Coronary Collateral Circulation and Myocardial Blood Flow Reserve
This study was undertaken to assess the effect of collateral circulation on myocardial blood flow (MBF) reserve (ability to increase myocardial blood flow with a stress that increases myocardial oxygen requirements). One hundred patients had MBF measured at rest and after isoproterenol. After classification by anatomic severity of coronary artery disease (CAI), the groups were further compared by presence or absence of collateral vessels, and whether the collaterals were intercoronary or bridge collaterals. Forty patients (group A) had no coronary artery disease demonstrated by cineangiography. The increase in MBF with isoproterenol for this group was 87% (P < 0.001). Fifteen patients (group B) had CAI of 175 or greater. These patients increased MBF 73% on infusion of isoproterenol, an insignificant difference from group A. Forty-five patients (group C) had CAI of 175 or less when an index of 300 represents no occlusive disease. Those with intercoronary collateral vessels (group C1, 2) were unable to increase MBF to the same extent as patients in groups A and B did. There was no difference between this group and those without collateral vessels and the same severity of disease. Fifteen patients with CAI of 175 or less (group C3, 4) had bridge collaterals and were able to increase MBF to a greater extent than those with no collaterals or with intercoronary collateral vessels. This same group of patients, in a parallel observation, showed less S-T-segment depression on treadmill exercise than patients with intercoronary collateral vessels.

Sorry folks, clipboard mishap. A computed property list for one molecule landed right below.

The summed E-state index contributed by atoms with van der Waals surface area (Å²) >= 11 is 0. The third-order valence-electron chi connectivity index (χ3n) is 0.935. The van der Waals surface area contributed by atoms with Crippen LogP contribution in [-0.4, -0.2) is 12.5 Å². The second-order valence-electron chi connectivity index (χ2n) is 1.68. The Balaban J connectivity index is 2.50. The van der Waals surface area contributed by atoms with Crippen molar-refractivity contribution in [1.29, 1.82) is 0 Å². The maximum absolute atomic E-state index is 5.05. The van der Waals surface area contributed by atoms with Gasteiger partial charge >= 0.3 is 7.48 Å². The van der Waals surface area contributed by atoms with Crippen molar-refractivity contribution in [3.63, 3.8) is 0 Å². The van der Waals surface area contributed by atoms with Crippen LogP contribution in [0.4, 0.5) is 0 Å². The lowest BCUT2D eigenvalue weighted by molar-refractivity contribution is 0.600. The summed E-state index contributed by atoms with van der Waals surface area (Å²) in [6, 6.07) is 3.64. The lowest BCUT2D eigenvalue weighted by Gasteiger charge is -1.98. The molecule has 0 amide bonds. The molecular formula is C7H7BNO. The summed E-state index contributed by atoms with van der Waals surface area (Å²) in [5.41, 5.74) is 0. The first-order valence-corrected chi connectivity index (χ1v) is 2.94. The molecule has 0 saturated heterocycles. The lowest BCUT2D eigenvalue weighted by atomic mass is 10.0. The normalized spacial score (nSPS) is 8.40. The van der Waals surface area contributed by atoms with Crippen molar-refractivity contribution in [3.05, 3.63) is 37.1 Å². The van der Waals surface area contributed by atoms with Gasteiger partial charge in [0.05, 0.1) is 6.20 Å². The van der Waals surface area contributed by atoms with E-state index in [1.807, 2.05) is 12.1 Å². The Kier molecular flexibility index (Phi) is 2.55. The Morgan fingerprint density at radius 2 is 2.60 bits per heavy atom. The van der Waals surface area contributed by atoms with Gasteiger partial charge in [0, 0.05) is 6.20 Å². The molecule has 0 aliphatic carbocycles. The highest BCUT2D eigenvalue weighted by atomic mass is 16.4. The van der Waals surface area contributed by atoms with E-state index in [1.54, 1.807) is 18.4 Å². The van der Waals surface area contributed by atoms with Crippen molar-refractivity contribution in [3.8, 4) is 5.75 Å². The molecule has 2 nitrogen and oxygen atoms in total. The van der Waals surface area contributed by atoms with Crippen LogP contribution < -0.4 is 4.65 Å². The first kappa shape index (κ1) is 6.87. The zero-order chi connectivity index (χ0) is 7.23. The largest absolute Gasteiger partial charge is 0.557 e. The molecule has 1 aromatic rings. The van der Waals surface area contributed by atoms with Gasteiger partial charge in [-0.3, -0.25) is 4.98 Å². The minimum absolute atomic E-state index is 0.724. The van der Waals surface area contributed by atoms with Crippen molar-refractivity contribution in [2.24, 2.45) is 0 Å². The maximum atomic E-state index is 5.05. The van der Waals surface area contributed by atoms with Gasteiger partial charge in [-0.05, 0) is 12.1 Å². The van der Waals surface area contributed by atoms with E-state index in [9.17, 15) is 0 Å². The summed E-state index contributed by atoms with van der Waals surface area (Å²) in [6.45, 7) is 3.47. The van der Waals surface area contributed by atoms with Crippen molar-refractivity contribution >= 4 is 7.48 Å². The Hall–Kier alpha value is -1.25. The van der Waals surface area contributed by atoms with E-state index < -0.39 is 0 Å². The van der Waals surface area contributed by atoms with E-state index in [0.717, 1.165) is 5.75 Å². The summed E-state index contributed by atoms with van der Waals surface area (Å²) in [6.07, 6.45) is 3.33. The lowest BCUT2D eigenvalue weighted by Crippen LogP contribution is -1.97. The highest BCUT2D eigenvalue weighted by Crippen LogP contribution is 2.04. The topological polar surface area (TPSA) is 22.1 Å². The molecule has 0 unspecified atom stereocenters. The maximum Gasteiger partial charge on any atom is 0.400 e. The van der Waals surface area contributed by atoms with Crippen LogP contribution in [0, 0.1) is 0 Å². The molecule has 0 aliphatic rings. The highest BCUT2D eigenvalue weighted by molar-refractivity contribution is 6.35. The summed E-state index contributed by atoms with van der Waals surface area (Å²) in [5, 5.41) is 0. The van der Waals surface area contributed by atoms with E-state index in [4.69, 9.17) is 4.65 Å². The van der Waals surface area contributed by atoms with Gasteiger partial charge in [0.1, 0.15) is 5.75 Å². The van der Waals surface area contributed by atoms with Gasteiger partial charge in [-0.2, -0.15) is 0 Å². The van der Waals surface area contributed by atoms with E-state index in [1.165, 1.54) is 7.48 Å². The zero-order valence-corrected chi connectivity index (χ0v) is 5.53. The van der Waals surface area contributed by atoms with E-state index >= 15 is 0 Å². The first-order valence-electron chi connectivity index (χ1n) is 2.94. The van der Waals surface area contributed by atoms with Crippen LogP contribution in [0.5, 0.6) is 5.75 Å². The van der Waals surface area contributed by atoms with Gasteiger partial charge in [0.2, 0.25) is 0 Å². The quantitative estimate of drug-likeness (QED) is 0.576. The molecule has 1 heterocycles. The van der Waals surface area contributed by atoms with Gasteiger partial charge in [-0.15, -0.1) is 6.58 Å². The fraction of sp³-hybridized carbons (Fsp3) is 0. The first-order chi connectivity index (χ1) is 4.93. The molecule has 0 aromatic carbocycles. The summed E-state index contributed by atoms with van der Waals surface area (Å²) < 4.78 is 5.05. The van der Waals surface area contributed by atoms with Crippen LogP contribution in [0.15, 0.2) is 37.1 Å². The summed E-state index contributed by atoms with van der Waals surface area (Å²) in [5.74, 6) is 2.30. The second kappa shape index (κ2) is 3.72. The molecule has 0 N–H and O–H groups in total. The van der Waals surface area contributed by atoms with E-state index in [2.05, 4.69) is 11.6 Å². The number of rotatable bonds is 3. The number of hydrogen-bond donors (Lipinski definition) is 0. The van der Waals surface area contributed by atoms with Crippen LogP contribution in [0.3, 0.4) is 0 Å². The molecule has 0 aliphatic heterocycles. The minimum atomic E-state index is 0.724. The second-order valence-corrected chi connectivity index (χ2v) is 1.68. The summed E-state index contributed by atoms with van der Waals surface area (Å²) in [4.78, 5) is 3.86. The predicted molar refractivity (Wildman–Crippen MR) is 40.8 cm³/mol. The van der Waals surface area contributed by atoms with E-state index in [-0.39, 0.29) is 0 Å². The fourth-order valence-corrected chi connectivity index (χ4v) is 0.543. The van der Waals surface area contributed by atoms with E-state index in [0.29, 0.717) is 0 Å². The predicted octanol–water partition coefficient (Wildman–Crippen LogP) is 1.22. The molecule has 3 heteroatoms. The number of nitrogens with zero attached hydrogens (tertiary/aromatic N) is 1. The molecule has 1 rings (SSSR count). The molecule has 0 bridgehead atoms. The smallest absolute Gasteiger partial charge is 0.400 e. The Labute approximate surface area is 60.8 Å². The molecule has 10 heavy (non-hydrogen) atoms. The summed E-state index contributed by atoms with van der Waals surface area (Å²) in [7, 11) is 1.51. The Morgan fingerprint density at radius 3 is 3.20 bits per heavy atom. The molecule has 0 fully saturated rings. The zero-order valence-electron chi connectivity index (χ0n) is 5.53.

The data suggest that intercoronary collateral vessels contribute insignificantly, statistically, to myocardial blood flow reserve. Bridge collaterals, however, do seem to contribute in selected patients.
- Received November 15, 1971.
- Accepted February 2, 1972.
- © 1972 American Heart Association, Inc.